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The human impact of Long Covid can be devastating. Chest Heart & Stroke Scotland’s (CHSS) Long Covid Support Service can provide help living with the most common symptoms like breathlessness and fatigue – and help your wellbeing. CHSS’s Clinical Advisor, GP Dr Amy Small is living with Long Covid. As part of our partnership with the charity, she shares her experience of Long Covid and her advice to people living with condition.

Everything I took for granted: the ability to sleep, eat, think and breathe changed for me.

I caught COVID at work in April 2020. I was working during a pandemic in a health care setting. I was doing my duty. I was fulfilling my vocation. I caught COVID at work and passed it onto my family and both my husband and I now suffer from long COVID.

We went from fit and healthy 39-year-olds, working full time, we were running several times a week, looking after our very young children, to being shells of ourselves - our health robbed from us. We went from fit and healthy individuals, who did our daily exercise, painted rainbows on our windows and clapped on Thursdays, to individuals who had to summon every last drop of energy to go and put Disney plus on to entertain our children so we could go back to bed. Everything we took for granted: the ability to sleep, eat, think and breathe changed for us.

We did not seek help in the early days. We stayed at home like we were told to. We could not get help to look after our children so we had to carry on and cobble together the little energy and resource we had to get through every day.

After a month of fever I was seen at the hospital. I was told there were others like me but no one knew what to do with us. They would phone me in 3 months to see how I was getting on.

My husband and I struggled, trying in bursts to cook, clean, home-school our children but ultimately “pushing through” as we always had which made us worse.

I tried to go back to work after 3 months. Half a day of seeing patients left me bed bound for over a week. My jaw was too sore to chew even cereal. I could hardly lift my arm to drink. One day I was too fatigued to speak. This from the person who burnt the candle at both ends for 15 years as a doctor; this from the person who had stayed up nights on end with young children; this from the person who could never stop talking!

Long Covid turned my life upside down.

After 6 months of illness, as a consequence of being unable to fulfil my partnership duties at work I was expelled from my practice. My partners were worried I would be disabled for life with ME or chronic fatigue syndrome. We were about to head from a household of 2 incomes, to half of my husband’s as he too had been unable to work for 6 months.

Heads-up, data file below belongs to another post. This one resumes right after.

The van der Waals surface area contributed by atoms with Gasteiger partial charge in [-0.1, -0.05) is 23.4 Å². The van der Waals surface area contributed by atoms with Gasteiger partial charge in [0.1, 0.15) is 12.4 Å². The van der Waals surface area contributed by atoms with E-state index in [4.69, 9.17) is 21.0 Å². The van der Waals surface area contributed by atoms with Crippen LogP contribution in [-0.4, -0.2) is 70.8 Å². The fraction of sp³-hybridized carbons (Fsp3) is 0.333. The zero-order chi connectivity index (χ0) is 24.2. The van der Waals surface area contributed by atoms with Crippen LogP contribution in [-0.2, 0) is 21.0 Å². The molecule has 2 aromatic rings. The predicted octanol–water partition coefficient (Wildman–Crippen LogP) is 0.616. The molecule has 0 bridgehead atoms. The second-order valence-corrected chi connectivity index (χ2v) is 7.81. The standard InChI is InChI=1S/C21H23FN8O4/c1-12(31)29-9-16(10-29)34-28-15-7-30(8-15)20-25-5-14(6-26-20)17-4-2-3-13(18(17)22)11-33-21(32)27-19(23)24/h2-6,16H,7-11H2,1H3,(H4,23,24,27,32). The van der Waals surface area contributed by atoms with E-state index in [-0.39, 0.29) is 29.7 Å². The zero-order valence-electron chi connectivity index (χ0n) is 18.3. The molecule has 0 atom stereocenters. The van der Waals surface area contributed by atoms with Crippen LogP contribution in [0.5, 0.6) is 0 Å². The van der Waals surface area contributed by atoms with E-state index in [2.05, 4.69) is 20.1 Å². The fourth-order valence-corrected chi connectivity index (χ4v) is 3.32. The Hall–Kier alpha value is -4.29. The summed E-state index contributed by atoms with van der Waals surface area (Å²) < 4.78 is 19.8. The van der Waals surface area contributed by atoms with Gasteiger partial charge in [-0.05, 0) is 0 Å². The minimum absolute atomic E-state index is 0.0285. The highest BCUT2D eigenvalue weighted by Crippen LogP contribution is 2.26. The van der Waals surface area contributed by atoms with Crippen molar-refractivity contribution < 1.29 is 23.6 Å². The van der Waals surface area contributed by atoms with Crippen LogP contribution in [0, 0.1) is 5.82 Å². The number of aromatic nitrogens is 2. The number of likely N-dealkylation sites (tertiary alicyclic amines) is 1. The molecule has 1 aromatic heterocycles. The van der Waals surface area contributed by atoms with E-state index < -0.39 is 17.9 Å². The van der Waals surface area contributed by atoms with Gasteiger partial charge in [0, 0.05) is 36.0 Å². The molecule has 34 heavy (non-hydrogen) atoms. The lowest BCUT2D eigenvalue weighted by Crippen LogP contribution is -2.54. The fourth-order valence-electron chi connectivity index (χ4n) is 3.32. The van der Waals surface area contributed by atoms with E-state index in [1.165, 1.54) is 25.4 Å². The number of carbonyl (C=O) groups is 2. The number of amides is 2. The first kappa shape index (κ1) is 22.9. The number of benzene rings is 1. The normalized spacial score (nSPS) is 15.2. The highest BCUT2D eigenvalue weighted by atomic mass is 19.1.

Around this time, I discovered that quite simple medication would be a huge turning point for me and this illness. If I had seen someone, early on in my journey, who knew about long covid, the potential secondary effects and how to manage it, I never would have lost my job.

I never would have been in the position to call upon a charity to help me to find out how I was going to pay the bills should I remain unwell. I never would have had to leave the job and community that I loved and worked so hard for, for over 10 years.

My advice to anyone living with Long Covid

My experience of Long Covid has been a horrible rollercoaster; trying things that didn’t work out and battling to be believed. But I also learned things along the way that might help others. So, here’s my advice:

Pace yourself – Listen to your body and don’t overdo it.

What you eat and drink is important – Refined sugar, caffeine and alcohol can really impact on fatigue and inflammation in your body. So, cutting out things like sweets and cakes or drinking de-caffeinated and non-alcoholic drinks could help.

Ask for help – Having a support network really helps. Speak to your friends and family and use the support services out there. CHSS has a great support group. Email CHSS to meet up virtually with others living with Long Covid.

Call the Long Covid Advice Line – There are health professionals on the end of the phone who can give you advice on managing symptoms like breathlessness, pacing and fatigue management. You can call them free on 0808 801 0899 or email This email address is being protected from spambots. You need JavaScript enabled to view it.. They can also help you prepare for consultations with your GP or clinics, so you get the best out of them.

Track your symptoms alongside your activity levels – This sounds like a lot of effort but is worth it. By keeping a diary of when your symptoms get better and worse you might start to see patterns that help you plan your day.

Don’t give up – It might be hard to get tests you need. Speak to your GP and they should support you in making sure that you get the proper medical investigations. Make a list of your symptoms and the questions you want to ask your GP, so you make sure they cover everything concerning you.

Share your experience to improve things – Long Covid care as it stands isn’t good enough. It’s not joined up and it’s difficult to get tests and investigations that people need. I’ve joined with CHSS in campaigning for better care. Sharing your experience will help decision makers understand what needs to change – and will help shape the services that currently exist. Email This email address is being protected from spambots. You need JavaScript enabled to view it.

Guest blog by Dr Amy Small

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